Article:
Etiolation (stretching) in succulents and how to fix it

Etiolation (stretching) is one of the biggest challenges of growing succulents indoors, especially if you live in a temperate climate that does not get much sunlight during the cooler months. The main culprits that sport this tall and stretched outlook, thanks to the lack of sunlight, are echeverias. Famous for their beautiful rosette shapes and beautiful colors, they are the ones that suffer the most and lose their shape, and once that happens there isn’t much you can do to fix it, even if you start to provide more light.

I live in a temperate climate and once daylight savings hits, most of the light goes bye-bye by 4 o’clock, and that on a sunny day, because if it gets overcast then, well, you get the idea. So what can we do to prevent this without investing in some heavy-duty and expensive grow lights.

Time to get creative 😀 using the natural propagation power of succulents. As we all know, succulents are very easy to propagate using leaf cuttings, so basically once you bought a plant, the potential to get numerous plants by just planting some of the leaves is there. Now I know what you are about to ask “How does this help if the new baby plants will end up stretched out as well?” Now here is where the creative part comes in: if you are familiar with sempervivums or commonly known as the hen and chicks plant, you know that they are very famous for growing as a cluster of plants similar to a beautiful compact bouquet. By mimicking the compact way that sempervivum naturally grows, using echeveria leaf cuttings, we, therefore, fight back as much as we can with the effects of etiolation by clustering them all in a nice bouquet, giving them very little room to stretch out. So on we go with the tutorial.



Start by gently removing some leaves from your plant; make sure that the base of the leaves has a nice clean breaking point that will help with the healing process. Wait for a couple of days for the leaf cuttings to dry out. Once the ends have calloused over and formed a nice thick scab then you can plant them.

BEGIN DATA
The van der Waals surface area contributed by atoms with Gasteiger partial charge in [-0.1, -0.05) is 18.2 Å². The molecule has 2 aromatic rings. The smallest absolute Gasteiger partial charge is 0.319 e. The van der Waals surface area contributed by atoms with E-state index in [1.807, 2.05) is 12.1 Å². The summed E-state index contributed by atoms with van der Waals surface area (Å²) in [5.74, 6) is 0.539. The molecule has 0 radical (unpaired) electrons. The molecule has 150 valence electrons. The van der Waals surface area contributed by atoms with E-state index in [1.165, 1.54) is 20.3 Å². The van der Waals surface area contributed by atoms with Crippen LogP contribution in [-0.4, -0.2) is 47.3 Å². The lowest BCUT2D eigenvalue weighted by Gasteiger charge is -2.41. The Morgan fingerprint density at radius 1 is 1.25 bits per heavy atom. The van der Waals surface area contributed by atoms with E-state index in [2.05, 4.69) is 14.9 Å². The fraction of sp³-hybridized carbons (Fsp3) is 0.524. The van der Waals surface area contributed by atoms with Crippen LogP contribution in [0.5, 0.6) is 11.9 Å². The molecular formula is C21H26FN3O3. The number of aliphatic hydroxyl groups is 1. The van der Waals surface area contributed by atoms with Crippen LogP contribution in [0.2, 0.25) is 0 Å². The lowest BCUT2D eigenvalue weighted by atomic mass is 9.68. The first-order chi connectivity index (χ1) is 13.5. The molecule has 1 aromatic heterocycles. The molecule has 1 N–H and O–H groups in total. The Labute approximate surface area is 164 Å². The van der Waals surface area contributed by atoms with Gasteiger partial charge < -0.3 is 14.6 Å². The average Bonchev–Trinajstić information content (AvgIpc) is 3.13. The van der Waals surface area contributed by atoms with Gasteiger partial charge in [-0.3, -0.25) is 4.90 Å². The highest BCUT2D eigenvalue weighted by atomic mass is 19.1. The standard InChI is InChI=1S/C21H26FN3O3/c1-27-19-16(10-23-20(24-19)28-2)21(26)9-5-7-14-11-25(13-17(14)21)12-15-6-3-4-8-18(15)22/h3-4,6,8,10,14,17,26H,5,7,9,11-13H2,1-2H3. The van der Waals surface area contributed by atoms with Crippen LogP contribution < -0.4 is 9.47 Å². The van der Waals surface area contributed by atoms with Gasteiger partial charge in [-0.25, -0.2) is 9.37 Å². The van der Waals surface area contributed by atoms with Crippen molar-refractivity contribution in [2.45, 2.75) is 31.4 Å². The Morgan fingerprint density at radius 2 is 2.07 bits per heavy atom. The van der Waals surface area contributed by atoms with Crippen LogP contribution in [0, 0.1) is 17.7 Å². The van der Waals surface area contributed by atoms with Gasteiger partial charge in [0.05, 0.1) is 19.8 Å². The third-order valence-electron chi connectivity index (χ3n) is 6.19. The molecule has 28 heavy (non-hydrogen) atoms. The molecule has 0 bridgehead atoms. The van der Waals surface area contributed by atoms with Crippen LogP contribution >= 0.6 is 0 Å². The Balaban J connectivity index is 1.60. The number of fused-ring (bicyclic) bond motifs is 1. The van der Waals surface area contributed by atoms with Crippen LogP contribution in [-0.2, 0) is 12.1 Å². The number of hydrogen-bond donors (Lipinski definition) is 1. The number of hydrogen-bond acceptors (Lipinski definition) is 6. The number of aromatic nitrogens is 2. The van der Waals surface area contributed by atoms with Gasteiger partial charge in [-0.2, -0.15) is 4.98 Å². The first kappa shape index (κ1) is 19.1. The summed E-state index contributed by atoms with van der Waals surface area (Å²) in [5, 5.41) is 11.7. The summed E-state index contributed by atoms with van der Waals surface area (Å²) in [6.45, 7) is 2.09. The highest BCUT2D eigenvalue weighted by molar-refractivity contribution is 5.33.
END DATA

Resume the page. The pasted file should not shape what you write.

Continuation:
Choose the pot you want to plant your cuttings in and fill it with the appropriate cactus and succulent potting mix. Remember that cacti and succulents need a fast-draining soil since they don’t like to stay wet for too long and you don’t want your cutting to rot. Not only do the leaf cuttings act as little seeds, but they also provide nutrients and moisture for your new plant babies and help them form roots, so you don’t have to go overboard with the watering, just make sure that the soil is slightly moist. Plant as many cuttings as you wish, keeping in mind that not all of them will form new plantlets, so pack’em in there.


And the last step and the hardest is that now all we have to do is wait and wait and in a couple of months, your mini succulent bouquet will be complete.
Another optional way you can achieve this for a more instant plant effect is by compacting existing rosettes. Keep in mind that depending on your plant, some leaves might die back until they acclimate and grow roots (my echeveria nodulosa is famous for doing this, but not all of them do this).

Note: In my experience this works best if you have a bottom stem that can get into the soil. Without one, the effect can’t be achieved, since they will be moving all over the place and they need to touch the soil to form roots. All you need to do is take your existing plants, fold them in gently into a tighter rosette and just create your bouquet. Like so!


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